“Vermont became our top state because we were looking for a community that could be nurturing and where we could thrive,” says Perez Ayala Cano. “The Stay to Stay program helps to both promote all that Vermont has to offer, as well as assist you on arrival, and weave you into that social fabric that makes Vermont, and in our case Bennington, a place we now call home.”

To learn more about the Stay To Stay program visit:

I am a Vermont Artist: Dona Ann McAdams

I am a Vermont Artist: Dona Ann McAdams

For almost two decades, renowned photographer Dona Ann McAdams has been raising goats on a farm in Sandgate, Vermont. A photographer for whom work and community are one and the same, Dona’s recent photos are often of goats and cows, horses, scenes of milk production, and other denizens and phenomena of rural life.

Before Vermont, Dona’s community and subjects were thoroughly urban. She studied photography at the San Francisco Art Institute in the ‘70s, and her friendship with Harvey Milk taught her to use her art for social change. After Milk’s assassination, Dona returned to New York City, where she was born and raised, and she began photographing subjects like the gentrification of the Lower East Side, the queer liberation movement, people living with mental illness, and the women of the city.

Dona’s photography has been exhibited in such acclaimed venues as the Whitney and New York’s Museum of Modern Art. Since 2019, a retrospective exhibit of her work, Performative Acts, has been touring museums and galleries around Vermont. Curated by Vermont State Rep. John Killacky (D-South Burlington), the former director of the Flynn Center, the exhibit features photos spanning four decades of her career and will be on view next at the Bennington Museum on April 2, 2021.

Dona shared her thoughts on being a Vermont artist.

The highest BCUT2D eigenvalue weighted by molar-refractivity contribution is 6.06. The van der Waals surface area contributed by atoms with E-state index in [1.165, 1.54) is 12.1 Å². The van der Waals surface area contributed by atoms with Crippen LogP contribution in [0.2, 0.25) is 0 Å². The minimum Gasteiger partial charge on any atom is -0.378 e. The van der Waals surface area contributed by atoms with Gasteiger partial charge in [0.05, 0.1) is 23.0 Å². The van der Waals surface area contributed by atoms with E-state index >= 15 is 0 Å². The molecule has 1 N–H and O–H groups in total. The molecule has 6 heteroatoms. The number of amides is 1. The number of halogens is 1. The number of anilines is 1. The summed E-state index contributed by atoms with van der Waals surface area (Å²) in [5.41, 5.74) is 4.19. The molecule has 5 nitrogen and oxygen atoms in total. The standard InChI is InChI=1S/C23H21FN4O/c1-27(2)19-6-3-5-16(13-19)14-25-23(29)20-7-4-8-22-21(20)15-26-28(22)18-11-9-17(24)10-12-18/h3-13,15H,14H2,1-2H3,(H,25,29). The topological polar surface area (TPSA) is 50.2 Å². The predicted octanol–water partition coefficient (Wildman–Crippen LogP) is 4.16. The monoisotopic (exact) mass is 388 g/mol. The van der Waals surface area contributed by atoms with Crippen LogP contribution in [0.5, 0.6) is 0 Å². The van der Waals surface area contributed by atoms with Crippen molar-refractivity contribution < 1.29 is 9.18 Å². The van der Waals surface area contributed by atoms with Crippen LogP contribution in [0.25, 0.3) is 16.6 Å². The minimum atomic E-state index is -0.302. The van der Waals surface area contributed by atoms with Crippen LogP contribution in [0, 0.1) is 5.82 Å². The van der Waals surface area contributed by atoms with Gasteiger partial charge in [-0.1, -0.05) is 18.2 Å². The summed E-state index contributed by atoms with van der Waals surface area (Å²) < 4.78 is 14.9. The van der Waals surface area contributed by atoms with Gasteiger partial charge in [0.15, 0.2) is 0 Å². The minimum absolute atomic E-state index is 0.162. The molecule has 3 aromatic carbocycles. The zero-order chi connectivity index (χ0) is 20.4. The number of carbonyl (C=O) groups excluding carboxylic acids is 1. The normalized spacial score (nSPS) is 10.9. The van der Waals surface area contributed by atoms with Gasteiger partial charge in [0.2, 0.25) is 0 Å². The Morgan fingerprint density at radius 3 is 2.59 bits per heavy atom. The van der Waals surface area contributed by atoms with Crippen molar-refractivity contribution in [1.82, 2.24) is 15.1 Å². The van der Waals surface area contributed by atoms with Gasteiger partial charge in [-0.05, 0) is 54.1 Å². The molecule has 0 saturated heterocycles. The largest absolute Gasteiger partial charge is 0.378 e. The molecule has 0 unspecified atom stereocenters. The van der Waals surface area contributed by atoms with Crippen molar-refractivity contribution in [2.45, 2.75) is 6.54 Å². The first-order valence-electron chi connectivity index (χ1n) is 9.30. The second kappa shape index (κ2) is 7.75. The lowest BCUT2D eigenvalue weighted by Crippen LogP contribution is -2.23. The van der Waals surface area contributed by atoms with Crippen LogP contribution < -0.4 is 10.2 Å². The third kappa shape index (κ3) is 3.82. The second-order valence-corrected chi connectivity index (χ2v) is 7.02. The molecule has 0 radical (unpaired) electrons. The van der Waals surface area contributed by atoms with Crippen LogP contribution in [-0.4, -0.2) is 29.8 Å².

How has living as an artist in Vermont affected your creative process?

In New York City my darkroom sat in a rented retrofitted bathroom in an old school building, PS122 (Performance Space 122) in the East Village. But when I moved to Vermont in 1998 I had the space and capability to make a darkroom large enough to fit my needs. I was also able to realize a long-held desire to live with animals who fed me—both physically, emotionally, and (even) artistically. Today, along with my husband, novelist Brad Kessler, my photographic art has extended into the other art forms: farming and cheesemaking. Our farm is one of the smallest licensed dairies in the state. As well as my traditional human subjects, my goats have also become the subject of my art.

What is something about your art that has changed over time?

My work has become more intimate and personal. I work more closely with animals and the land. My relationship to my work is a direct result of my working alongside horses, goats, and neighboring farmers.

What is your vision for the next several years?

I’ve always worked directly with the community I’m photographing, producing images for them and for myself. In the next few years I plan on mining my extensive archive, looking back at work I haven’t taken the time to look at before, some dating back as far as 1974. I’ve been working on a visual memoir with support from a Creation Grant I received in 2019 called Still Time.

Visit Dona’s website.

Follow Dona on Instagram.

Read this 2019 interview with Dona in Seven Days.

Watch this video of Dona and John Killacky discussing the culture wars of the ’90s.

Dona Ann McAdams is a photographer whose work has been exhibited nationally and internationally, including the Museum of Modern Art, NYC; The Whitney Museum of American Art, NYC; The International Center for Photography. Since 1983, she has been committed to bringing cameras and photography into marginalized and under-served communities. She has built community darkrooms and taught photography in places as diverse as New York City homeless shelters, Appalachian farming communities, thoroughbred race tracks, and day programs for people living with severe mental illness. She is the author of a book of performance photography, Caught in the Act (Aperture 1996) and The Woodcutter’s Christmas (Council Oak Book, Fall 2001), and her work has appeared in numerous publications including The New York TimesThe Washington PostThe London TimesThe Chicago TribuneTimeNewsweekSternDoubletake, and Aperture.

The “I am a Vermont Artist” series explores how artists’ creative expressions reflect their experiences of ethnicity, gender identity, religion, disability, or age. Covering all artistic disciplines, and a range of backgrounds—from New Americans to the state’s first residents—we hope to amplify voices that deepen our understanding of what it means to be a Vermont artist. This story by the Vermont Arts Council originally appeared at

Meet the Maple Sugarmaker: Baird Farm

Meet the Maple Sugarmaker: Baird Farm